We wouldn't begin noticing it for some time, but the same month that we arrived in Edmonton, EPL launched a new and innovative marketing campaign called "Spread the Words." We took note when the clever marketing slogans took over the city buses. First things like, "We make geek chic," "Information Ninja," and "Chicks dig big brains." Then, as the library's 100-year anniversary approached in 2012, the campaign expanded. In honour of the centennial, EPL decided to offer free library cards for the year. The marketing slogans began to push the card: "This card makes you smart," and:
We began returning to the library (by this time, we had moved out of the health-hazard bungalow, so it was a different branch now) and found the changes were more than nice words. The new website was solid and very easy to use. The collection still frequently left me disappointed, and when books I wanted to read were in the collection, they were never at our branch. But the interlibrary loan system proved awesome. With just one click on the new, user-friendly website, a desired book was delivered in just days. And, perusing the catalog, it was clear a huge investment in e-books was unfolding. Personally, I still wanted to hold a board and paper book, but I couldn't deny this was a wise way to exponentially expand the collection, and make it widely available to the inhabitants of a high-sprawl city, on a limited budget.
And now I had not one little boy to educate and entertain, but three!!! We looked again into the children's programming and found options like "Lego at the Library," "iPad fun for Kids," and "Tween Lounge." The only downside to these programs? The demand was so high, many times you had to arrive at least 30 minutes early to get a spot. A bit of a pain for me, but undoubtedly a very positive sign for the library. And other changes that might seem small made a big difference, too. Movies, games, and music no longer required going up to a desk and waiting for the disk to be retrieved from its safe location. These multi-media offerings were now right out on the regular shelves and available for the fast, self-serve check out like the books. And they also no longer had the short borrowing periods that, at least for our family, always resulted in late returns and hefty fines. Due to these changes, we've learned that the boys of this family really like to fall asleep to Chopin, but no one in this house cares much for Vivaldi.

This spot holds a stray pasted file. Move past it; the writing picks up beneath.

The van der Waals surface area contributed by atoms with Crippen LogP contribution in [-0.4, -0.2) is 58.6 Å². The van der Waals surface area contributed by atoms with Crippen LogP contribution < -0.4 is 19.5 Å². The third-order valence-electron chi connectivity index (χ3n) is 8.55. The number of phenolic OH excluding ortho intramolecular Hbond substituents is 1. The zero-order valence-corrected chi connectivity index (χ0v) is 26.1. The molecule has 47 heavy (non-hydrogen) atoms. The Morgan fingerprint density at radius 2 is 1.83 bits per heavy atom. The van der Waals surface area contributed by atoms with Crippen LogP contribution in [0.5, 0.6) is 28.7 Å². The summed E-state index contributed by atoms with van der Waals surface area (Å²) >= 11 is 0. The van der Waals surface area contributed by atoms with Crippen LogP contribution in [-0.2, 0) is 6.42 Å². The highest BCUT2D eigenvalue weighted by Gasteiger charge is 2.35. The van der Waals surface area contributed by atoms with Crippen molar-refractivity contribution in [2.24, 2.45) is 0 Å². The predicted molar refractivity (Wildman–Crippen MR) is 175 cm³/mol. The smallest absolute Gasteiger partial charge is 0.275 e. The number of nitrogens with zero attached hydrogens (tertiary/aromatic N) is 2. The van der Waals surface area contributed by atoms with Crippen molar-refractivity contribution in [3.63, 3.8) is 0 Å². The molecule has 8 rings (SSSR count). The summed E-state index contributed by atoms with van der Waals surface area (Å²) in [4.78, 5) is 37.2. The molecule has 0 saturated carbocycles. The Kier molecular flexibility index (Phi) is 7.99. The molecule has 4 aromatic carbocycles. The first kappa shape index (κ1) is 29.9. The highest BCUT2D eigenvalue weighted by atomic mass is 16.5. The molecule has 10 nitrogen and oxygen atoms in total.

EPL had us back, and now the library is a regular part of our routine. Last week, I decided it was time for Peter and David to have their own library cards instead of using Owen's, and it turns out, even though the library's centennial is now long past, the cards are still free. You can also pick from the various snappy slogans, and the card comes with a bag for carrying your books. But far more important than all of that, was the experiential difference this time around. The last time I signed up for a library card with EPL, I felt like I was being regarded as some sort of criminal as I explained I had no proof of address yet and that, yes, my son is really my son, we just have different last names.
This time, the enthusiastic young man assisting us distracted my crying three year old by showing him he could choose whatever colour he wanted for his library card and allowing him to march his new card to the self check out and play around scanning it while we corrected the card information. "Oh, their last name is different than the one on your account? Woops! No problem. That will just take me a second to change. Sorry about that. How is the last name spelled please?"
A new EPL card then.
New EPL cards now.